Surprise treat at Pacheco

by Jamie Dillon

Pulled into Whiskey Flat after 6 and thought, great we got everything, clouds, wind, nice and cold. But boy did the night turn out good.

We lucked out. No dew to speak of, wind died down, 6.0 sky thru the night with good seeing, 4/5. We had a nice bunch of visitors, more kids than last month at this time, everyone had relaxed fun. TAC has a new enthusiast, Mike Ruddy, who hung out in 35 degree weather and had a real good time. Has starhopping talent and a genuinely searching intellect. Welcome, Mike.

9 scopes or so in all. Cordial bunch. Even for us winter regulars there was a notably busy sense of fun last night.

I polished off the Dickinson atlas. Yup, after thinking I'd pulled off a finish last week, and afterward finding 7 galaxies and an emission nebula hiding in corners on the charts, now it's complete. I've observed and described every extended object in Edmund's Mag 6 atlas down to -40 dec. This is the atlas I started observing with 4.25 years ago. While having gotten into Uranometria regularly for things not charted in SkyAtlas, still have been continuously watching this atlas fill up. Text is by Terence Dickinson and the charts are by Victor Constanzo, tables by Glenn Chaple. A marvel of clarity. Has tons of doubles and variables, in which I've started on the doubles, but a real focus on extended objects, some 343 including the Messiers.

This has all been with Felix, a Celestron 11" f/4.5 Dobs with optics made by Discovery Telescopes, and very clean shiny mirrors they are. Was using a 22 Pan, 16mm UO Koenig and10mm Radian last night, with a Lumicon OIII to check out NGC 1788.

Finished the night with galaxies in downtown Virgo, having sharpened my teeth on 3 galaxies moving east from the Dipper, including one just south of the Owl, 3631, that's highlighted in Wagner's Out There column in the April Ephemeris. Nice one, looking face-on, with a bright core, swirly halo with plenty of dust. The one toughy was this EN in western Orion I'd missed, 1788. It's setting fast for the spring, and moonlight or no mo0nlight I wanted to see it. Caught the bright core of the nebula, clearly deserves a look without the Moon. Czerwinski out of the goodness of his heart took time to confirm it in his 14.5.

Most interesting was the long time spent cruising downtown Virgo. Along with the main big chain moving SE from Markarian's masterpiece to M60, there are plenty of sets of 1 or 2 or 3 galaxies just north and south of the main skein. That's where I was happily getting lost and finding my place again, finding the 7 smaller members I'd missed that are charted in Dickinson's detail chart or in SkyAtlas. Kept stumbling back onto M90, which is really beautiful, a rich complex spiral. Of the little guys (I know, little from here) one that esp caught my eye was 4429, due south of M87, with a sharp lenticular shape and a bright core, sitting pretty between 2 stars.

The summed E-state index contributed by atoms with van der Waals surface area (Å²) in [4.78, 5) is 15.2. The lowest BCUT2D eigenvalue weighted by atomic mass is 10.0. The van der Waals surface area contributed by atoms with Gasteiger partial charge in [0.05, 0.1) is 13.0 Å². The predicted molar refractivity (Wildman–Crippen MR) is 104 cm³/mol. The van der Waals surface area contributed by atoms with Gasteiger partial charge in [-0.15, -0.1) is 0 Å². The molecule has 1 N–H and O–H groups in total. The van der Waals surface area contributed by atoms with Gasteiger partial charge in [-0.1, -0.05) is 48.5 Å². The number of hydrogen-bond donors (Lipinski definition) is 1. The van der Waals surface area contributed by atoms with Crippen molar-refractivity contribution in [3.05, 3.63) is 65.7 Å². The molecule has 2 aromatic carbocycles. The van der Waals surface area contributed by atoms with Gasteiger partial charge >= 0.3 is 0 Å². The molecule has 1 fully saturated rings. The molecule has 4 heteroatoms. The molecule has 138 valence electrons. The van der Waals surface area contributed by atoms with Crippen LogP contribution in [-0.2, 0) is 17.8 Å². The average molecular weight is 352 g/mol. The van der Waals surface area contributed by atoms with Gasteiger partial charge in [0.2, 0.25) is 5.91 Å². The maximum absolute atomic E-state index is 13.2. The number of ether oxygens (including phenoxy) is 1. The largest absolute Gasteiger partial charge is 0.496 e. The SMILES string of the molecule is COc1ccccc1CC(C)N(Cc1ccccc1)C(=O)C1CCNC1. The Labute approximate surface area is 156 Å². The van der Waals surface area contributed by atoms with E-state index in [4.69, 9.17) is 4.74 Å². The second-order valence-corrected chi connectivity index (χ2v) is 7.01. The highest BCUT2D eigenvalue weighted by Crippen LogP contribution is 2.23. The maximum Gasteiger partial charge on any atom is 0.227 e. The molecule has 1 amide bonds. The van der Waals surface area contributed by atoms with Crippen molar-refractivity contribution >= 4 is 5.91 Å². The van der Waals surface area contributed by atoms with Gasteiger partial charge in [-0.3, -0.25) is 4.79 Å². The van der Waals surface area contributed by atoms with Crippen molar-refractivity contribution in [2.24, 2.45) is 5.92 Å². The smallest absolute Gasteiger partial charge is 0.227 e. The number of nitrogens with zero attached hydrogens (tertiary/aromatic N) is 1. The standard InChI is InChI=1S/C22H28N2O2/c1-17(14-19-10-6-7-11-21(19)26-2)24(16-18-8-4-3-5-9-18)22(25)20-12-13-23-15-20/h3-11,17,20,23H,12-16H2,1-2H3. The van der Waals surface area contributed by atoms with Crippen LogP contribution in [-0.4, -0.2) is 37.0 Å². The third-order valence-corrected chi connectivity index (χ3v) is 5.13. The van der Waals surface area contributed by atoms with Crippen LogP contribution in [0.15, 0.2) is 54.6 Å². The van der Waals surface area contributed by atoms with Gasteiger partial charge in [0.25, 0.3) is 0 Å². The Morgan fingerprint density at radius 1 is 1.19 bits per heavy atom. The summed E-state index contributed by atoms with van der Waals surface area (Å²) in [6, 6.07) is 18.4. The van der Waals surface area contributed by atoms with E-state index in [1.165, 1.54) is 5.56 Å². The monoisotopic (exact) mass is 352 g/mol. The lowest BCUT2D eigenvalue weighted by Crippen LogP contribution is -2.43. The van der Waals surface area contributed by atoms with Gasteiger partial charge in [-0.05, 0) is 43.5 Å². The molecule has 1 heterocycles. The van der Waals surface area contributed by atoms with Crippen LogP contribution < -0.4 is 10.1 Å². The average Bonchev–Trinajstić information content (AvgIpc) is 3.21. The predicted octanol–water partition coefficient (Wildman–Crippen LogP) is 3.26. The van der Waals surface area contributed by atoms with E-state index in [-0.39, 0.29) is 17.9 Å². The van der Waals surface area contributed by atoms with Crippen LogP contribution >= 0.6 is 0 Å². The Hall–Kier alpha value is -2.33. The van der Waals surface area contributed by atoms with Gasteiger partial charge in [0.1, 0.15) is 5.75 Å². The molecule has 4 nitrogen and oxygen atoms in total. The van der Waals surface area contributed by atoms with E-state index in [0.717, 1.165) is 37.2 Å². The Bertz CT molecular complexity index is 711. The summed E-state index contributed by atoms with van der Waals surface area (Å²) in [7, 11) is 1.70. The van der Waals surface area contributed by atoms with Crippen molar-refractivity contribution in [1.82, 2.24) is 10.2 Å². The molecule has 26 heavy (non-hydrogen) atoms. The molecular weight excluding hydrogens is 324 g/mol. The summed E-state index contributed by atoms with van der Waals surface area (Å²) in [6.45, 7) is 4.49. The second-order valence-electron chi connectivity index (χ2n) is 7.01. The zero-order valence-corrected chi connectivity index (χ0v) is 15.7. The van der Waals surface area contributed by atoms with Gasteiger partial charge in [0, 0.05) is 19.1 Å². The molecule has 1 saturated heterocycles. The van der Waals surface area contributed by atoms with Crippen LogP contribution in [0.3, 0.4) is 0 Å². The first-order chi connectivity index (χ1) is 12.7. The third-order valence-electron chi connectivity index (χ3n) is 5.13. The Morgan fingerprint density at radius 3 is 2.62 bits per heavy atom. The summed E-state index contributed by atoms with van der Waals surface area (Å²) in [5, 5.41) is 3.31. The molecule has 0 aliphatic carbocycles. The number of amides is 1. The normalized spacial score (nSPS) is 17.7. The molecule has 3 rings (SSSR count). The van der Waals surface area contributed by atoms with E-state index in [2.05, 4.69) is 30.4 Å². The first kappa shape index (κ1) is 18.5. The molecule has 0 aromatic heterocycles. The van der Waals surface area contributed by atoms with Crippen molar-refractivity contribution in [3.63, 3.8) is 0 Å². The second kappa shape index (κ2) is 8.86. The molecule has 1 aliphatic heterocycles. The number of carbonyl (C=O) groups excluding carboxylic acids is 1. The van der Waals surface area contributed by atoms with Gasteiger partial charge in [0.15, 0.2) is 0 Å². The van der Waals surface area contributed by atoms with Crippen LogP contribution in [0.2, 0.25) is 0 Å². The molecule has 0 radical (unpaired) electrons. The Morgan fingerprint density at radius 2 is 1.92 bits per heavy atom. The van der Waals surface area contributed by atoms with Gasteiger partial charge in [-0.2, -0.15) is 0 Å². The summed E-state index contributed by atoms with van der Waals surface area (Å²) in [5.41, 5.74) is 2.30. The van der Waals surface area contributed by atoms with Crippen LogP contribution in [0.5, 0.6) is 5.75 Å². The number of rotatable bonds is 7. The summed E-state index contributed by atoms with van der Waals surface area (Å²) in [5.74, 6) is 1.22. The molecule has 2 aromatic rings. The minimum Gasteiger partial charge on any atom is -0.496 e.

That barn light is maybe a half mile away, doesn't get in the way of anything functional, being below the NW horizon. Aesthetically it calls for a ball peen hammer. The people in the nearer brand new house turn their lights off at night. Dim inside lights at sunset, after that we forgot where the house had been. So Whiskey Flat at Pacheco State Park is still a quality site from fall thru early spring.

We looked at Vesta, at Mercury above the horizon at sundown, and at a lovely shadow transit of Europa. Saturn showed 4 moons to me, with that captivating shadow on the rings. Ranger Dave noticed the strong equatorial band and dark south pole. Jerry surprised us with a view of omega Centauri in his sharp refractor, just above the notch in the hills. Loads of extras last night. Like Marcus, I'm often the last to leave, and last night, while earlier than last Saturday still it was refreshing to see the Great Rift heaving up in the East.

Felix is coming along next weekend to Doe Flat on the Peak to entertain and edify Liam's Scout troop, big Moon and all. But even more looking forward to fresh adventures come New Moon.